STEVE INSKEEP, host:
It's MORNING EDITION from NPR News. I'm Steve Inskeep.
RENEE MONTAGNE, host:
And I'm Renee Montagne.
After 25 years, Oprah Winfrey is calling it a day on her daytime talk show. The legendary TV host will end her syndicated broadcast in 201l when her show concludes its 25th season.
She's hardly leaving the media, though. Winfrey co-owns, with Discovery Communications, an entire cable network. The OWN Network - that stands for the Oprah Winfrey Network - is expected to launch its programs next year. Oprah's influence of course extends far beyond television. To see what might be in store for her next we have Matthew Belloni in our studio. He's features editor at the Hollywood Reporter.
Mr. MATTHEW BELLONI (Features editor, Hollywood Reporter): Good morning.
MONTAGNE: Oprah leaving network TV, of course, is a huge deal in a lot of ways. What would be at the top of your list?
Mr. BELLONI: Well, I think there's two major reasons that this is a big deal. First, culturally. I mean, more than seven million people watch her show every day. And she has a brand. She has a brand that people listen to. She has a brand that if it endorses something, people are more likely to buy that thing. A lifestyle, really, that she's created - that Oprah now means something.
Secondly, I think it's a major change in the television business. Oprah is one of the most famous people in America, and now she's going to be�
MONTAGNE: The world, actually.
Mr. BELLONI: Yeah, absolutely. And now she's going to be on cable. And I think this new network that she's starting it instantly puts that on the map. People are going to look for it. They're going to be able to charge bigger fees. They're going to be able to charge more to advertisers. It's going to be something that's now a destination for a lot of different people.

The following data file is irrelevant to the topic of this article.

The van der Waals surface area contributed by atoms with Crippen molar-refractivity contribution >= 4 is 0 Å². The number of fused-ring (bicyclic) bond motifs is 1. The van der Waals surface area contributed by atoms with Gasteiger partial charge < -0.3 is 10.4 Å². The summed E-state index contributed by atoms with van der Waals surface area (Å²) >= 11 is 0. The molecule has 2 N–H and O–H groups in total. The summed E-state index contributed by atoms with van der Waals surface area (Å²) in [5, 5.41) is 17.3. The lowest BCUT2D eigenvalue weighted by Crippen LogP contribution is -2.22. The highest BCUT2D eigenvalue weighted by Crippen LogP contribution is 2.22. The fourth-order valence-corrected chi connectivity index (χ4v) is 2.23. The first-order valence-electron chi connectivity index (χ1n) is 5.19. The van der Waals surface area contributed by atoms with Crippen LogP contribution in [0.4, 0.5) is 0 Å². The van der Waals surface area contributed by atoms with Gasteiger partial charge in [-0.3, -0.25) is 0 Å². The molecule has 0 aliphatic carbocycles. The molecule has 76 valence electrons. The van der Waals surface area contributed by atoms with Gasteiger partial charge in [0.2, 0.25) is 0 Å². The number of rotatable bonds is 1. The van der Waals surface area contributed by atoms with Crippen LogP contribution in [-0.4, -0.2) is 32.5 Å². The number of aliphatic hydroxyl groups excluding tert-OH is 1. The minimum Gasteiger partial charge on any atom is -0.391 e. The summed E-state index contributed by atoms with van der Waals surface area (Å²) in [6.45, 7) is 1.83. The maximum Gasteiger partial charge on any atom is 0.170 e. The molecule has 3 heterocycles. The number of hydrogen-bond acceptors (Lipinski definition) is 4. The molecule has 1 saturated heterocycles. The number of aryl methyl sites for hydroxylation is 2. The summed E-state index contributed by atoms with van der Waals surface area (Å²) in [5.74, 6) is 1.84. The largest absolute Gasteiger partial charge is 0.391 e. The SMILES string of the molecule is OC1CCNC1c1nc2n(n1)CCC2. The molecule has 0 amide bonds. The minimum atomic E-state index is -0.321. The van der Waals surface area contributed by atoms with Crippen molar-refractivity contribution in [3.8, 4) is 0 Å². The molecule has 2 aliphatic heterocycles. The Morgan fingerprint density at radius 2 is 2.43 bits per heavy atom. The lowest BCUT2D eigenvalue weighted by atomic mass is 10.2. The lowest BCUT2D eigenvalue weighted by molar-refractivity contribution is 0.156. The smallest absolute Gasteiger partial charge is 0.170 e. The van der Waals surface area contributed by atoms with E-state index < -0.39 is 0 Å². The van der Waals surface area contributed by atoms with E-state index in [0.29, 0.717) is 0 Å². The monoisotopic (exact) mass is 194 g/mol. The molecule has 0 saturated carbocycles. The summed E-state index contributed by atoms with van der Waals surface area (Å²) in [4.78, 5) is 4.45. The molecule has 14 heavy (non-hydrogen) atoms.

MONTAGNE: One of the reasons that people, you know, care for her so much, is that she's a little bit different than other talk show hosts in that she is, in the words that you hear, are inspirational, that it's something of a calling, that, you know, her TV show stands quite separate from others.
Mr. BELLONI: That's true. The Oprah brand does stand for something. And she has a very powerful voice. And she uses that brand to promote people and, you know, everything from books, to films, to products. Anything that carries the Oprah stamp of approval, people pay attention to those.
MONTAGNE: So why now?
Mr. BELLONI: Well, there's a lot of things at work. I think, you know, 25 years is a nice, round number. I think that the landscape of television is changing. Cable is a much more dominant force now. And she can go and be a big fish on cable. And as much power as she has amassed in television, now she's going to own the pipe as well as the water in the pipe. So it's a big deal for her.
MONTAGNE: And not a great deal for those stations that actually run her show. I mean, it's a rough time for the broadcast industry, and her show is, among other things, a huge lead-in for the local evening news, which is a money maker.
Mr. BELLONI: That's true. I mean, in addition to the station groups that air her show, the ABC stations, especially, which has nine of the ten top markets that Oprah's in, that's going to be a big loss. I mean, the scramble is on now to try to fill that spot and find something that people will want to watch in the greater numbers. And the fact is, it's just not out there right now.
MONTAGNE: Do you expect Oprah Winfrey to do a different kind of daily show? Because she still will be on the air on her network.
Mr. BELLONI: Sure. You know, I think a lot is left to be seen. She hasn't announced what she's specifically going to be doing. You know, she could do a show very similar to her current show. She could do something completely different. Having a talk show every day and having an entire network is a very different thing. And, you know, they have announced some shows that are going to be on the OWN Network.
And, for instance, one of them is something called �Master Class,� which is a show about extraordinary people that are, quote, unquote, �handpicked by Oprah.� So I think you're going to see a lot of the Oprah brand on that network. Whether it will be the talk show as we know it now remains to be seen.
MONTAGNE: Thanks very much for joining us.
Mr. BELLONI: Sure.
MONTAGNE: Matthew Belloni is the managing editor of features at the Hollywood Reporter.
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